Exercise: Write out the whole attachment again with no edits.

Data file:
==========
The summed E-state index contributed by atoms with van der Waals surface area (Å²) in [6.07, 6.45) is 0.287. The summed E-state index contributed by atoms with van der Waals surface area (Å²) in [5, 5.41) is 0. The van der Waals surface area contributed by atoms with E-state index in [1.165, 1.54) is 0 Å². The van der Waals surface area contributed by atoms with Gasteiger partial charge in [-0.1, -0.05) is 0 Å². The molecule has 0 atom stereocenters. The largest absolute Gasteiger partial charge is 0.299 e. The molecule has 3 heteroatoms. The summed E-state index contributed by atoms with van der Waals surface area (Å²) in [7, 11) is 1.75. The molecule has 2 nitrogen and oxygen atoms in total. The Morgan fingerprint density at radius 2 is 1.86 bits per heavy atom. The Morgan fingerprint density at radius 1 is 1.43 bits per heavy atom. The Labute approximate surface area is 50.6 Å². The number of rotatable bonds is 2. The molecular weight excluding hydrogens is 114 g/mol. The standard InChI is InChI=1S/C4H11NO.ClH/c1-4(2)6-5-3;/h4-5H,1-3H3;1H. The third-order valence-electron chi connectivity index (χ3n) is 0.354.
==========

The summed E-state index contributed by atoms with van der Waals surface area (Å²) in [6.07, 6.45) is 0.287. The summed E-state index contributed by atoms with van der Waals surface area (Å²) in [5, 5.41) is 0. The van der Waals surface area contributed by atoms with E-state index in [1.165, 1.54) is 0 Å². The van der Waals surface area contributed by atoms with Gasteiger partial charge in [-0.1, -0.05) is 0 Å². The molecule has 0 atom stereocenters. The largest absolute Gasteiger partial charge is 0.299 e. The molecule has 3 heteroatoms. The summed E-state index contributed by atoms with van der Waals surface area (Å²) in [7, 11) is 1.75. The molecule has 2 nitrogen and oxygen atoms in total. The Morgan fingerprint density at radius 2 is 1.86 bits per heavy atom. The Morgan fingerprint density at radius 1 is 1.43 bits per heavy atom. The Labute approximate surface area is 50.6 Å². The number of rotatable bonds is 2. The molecular weight excluding hydrogens is 114 g/mol. The standard InChI is InChI=1S/C4H11NO.ClH/c1-4(2)6-5-3;/h4-5H,1-3H3;1H. The third-order valence-electron chi connectivity index (χ3n) is 0.354.